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C. If the judgment was docketed by the clerk of the court upon a certified
copy from any other court and subsequently an abstract recorded with the
county recorder, the affidavit shall, in addition to the foregoing, set forth a
statement of each county in which such transcript has been docketed and
abstract recorded. The affidavit shall be verified positively by the person
making it, and not upon information and belief.

D. The filing of the affidavit in the office of the clerk of the court where the
judgment is entered and docketed shall renew and revive the judgment to
the extent of the balance shown due in the affidavit.

E. Additional and successive renewal affidavits as provided for in subsection


B may be made and filed within ninety days of expiration of five years
from the date of the filing of a prior renewal affidavit

F. Recorded judgments which have been timely renewed by a renewal


affidavit and successive affidavits, even if such successive affidavits were
not authorized by prior law, may be renewed as provided in this section if
the prior renewal affidavits were filed within ninety days from the
expiration of each successive five year period

A.R.S. § 12-1612 (emphasis added).

2. Analysis and Application of the Rule.

A 2009 Arizona Court of Appeals case encountered an almost identical issue as that
presented in the Davidson case. Jones v. Weston, 212 P.3d 835, 841 (Ariz. Ct. App. 2009).1 In
Jones v. Westin, the judgment creditor argued that pursuant to A.R.S. §§ 12-1551 and 12-1612,
the time for renewing a judgment commenced with "the date of the entry of the amended
judgment." Id. The judgment debtor countered with the argument that the "amendment of a
judgment does not extend the time to renew". Id. The Court did not agree and highlighted that
the judgment debtor cited "no authority to support this assertion. And here, regardless of the fact
the January 16, 2002 judgment amended an existing judgment, it was itself a 'judgment' that was
duly 'entered.'" Id.

The Court further explained its rational and interpretation of the statute by citation to
California authority and providing as follows:

[I]n interpreting a statute that similarly provides the time for renewing a
judgment commences "the date of entry of a . . . judgment," California
courts have concluded, "When an amended judgment is entered[,] the . . .

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The Arizona Supreme Court denied the Petition and Cross Petition for Review of the Jones v. Westin case and
ordered the Court of Appeals Opinion not be published pursuant to Rule 111(g), Arizona Rules of the Supreme
Court. Jones v. Weston, 219 P.3d 1038 (Ariz. 2009). While depublished, the analysis and conclusion provides
valuable interpretation of the relevant statute that is persuasive and highly indicative of how an Arizona court would
rule if faced with a similar legal issue, such as the Davidsons'.

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period within which the judgment must be enforced or renewed
commences upon the date of entry of the amended or modified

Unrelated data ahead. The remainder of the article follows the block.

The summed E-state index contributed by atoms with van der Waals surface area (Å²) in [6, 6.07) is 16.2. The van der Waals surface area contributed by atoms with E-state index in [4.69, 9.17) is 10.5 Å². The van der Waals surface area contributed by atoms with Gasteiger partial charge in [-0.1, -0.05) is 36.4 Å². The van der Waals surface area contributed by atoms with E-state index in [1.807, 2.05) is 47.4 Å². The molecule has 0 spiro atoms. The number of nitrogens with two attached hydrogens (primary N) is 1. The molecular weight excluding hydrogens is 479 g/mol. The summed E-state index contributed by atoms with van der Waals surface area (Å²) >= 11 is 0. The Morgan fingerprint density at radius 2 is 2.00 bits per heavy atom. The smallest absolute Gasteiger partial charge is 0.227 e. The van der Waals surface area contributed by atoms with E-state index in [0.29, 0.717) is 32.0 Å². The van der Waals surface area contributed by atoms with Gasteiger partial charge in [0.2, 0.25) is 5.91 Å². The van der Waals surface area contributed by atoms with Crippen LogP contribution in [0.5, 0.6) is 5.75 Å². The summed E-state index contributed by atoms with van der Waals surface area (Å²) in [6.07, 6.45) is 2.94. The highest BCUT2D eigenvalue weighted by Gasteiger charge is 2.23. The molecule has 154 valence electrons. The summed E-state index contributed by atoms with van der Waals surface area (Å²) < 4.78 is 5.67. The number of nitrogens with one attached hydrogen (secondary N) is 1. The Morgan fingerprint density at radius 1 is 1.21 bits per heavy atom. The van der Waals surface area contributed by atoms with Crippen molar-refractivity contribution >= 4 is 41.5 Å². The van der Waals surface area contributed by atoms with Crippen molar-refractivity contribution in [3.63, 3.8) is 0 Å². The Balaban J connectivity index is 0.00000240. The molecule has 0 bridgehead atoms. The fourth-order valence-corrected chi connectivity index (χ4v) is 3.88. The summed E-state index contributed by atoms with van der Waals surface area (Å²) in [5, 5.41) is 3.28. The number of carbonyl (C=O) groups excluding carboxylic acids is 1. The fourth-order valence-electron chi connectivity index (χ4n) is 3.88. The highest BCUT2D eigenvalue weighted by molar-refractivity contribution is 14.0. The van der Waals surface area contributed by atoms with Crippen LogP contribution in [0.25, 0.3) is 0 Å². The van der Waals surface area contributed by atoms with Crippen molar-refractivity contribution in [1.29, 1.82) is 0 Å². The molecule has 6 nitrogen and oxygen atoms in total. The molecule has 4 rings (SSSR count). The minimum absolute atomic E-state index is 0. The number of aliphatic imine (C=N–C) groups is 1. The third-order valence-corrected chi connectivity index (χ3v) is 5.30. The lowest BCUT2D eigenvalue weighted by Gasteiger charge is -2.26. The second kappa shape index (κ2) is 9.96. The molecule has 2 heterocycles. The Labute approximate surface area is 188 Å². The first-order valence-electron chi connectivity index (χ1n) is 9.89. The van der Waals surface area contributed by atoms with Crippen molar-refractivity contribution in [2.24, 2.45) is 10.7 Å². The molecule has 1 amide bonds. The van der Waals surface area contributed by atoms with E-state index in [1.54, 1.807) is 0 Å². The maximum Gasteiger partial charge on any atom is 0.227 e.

judgment." In re Marriage of Wilcox, 124 Cal. App. 4th 492, 21 Cal.
Rptr. 3d 315, 321 (Cal. Ct. App. 2004); see Cal. Civ. Proc. Code §
683.020 (1983). And we assume that if our legislature had intended §
12-1551 to not apply to the entry of judgments that amend existing
judgments, it would have so indicated, as have other jurisdictions. See,
e.g., Haw. Rev. Stat. § 657-5 (time for renewal runs from entry of
"original judgment").

Thus, because the first amended judgment was entered on January 16,
2002, a renewal affidavit had to be filed "within ninety days preceding"
January 16, 2007. See § 12-1612.

Id. (Emphasis added).

Jones v. Westin differs from the Davidson case because the second amended judgment in
Jones "expressly vacated the first amended judgment, and thus 'nothing remained of the [first
amended] judgment' for renewal." Id. (citing Nielson v. Patterson, 204 Ariz. 530, P 12, 65 P.3d
911, 914 (2003) ("vacated judgment lacks force or effect and places parties in the position they
occupied before entry of the judgment"). Unfortunately, the Court that granted the First and
Second Amended Judgments in the Davidsons' case provides no direction in the amended
judgments on their affect on the initial Judgment, referring to each only as an amended judgment
(nunc pro tunc).

While the Jones judgment can be differentiated from the Davidson Judgment, the court
still reasoned that A.R.S. § 12-1612(B) should be given broad interpretation by quoting an
Arizona Supreme Court Opinion that states: "[m]oreover, when a rule of procedure does not
speak to a set of facts or speaks ambiguously, courts should give the rule liberal construction
rather than create a pitfall for the unwary." Id. (citing Nielson, 204 Ariz. at 533).

Like the California statute referenced in the Jones case, A.R.S. § 12-1612 is vague in that
it only refers to "a judgment . . . which has been entered and docketed" and requires that a
renewal affidavit must be filed within ninety days of the expiration of five years from the date of
entry of "such judgment". Since each of the amended judgments against the Davidsons is "a
judgment" that "has been entered and docketed", each would satisfy the renewal statutes'
requirements. Accordingly, the Judgment Creditors' Affidavit of Renewal filed on March 8,
2010 was within ninety days of the expiration of five years from the date of entry of "such
[second amended] judgment" on March 23, 2010.

V. CONCLUSION.

The Judgment Creditors' Affidavit of Renewal filed on March 8, 2010 was timely
because it was filed within ninety days of the expiration of five years from the date of entry of
the Second Amended Judgment filed on March 23, 2005, which was scheduled to expire on
March 23, 2010. Assuming the Affidavit of Renewal was procedurally proper as outlined in
A.R.S. § 12-1612(B), the Grossmans' Judgment against the Davidsons was renewed and revived

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to the extent of the balance shown due in the Affidavit of Renewal and was effective upon the
filing of the Affidavit in the Pima County office of the clerk of the court. Furthermore, the
Judgment Creditors are entitled to file additional and successive renewal affidavits provided they
are filed within ninety days of the expiration of five years from the date of the filing of a prior
renewal affidavit, which was March 8, 2010 in this case.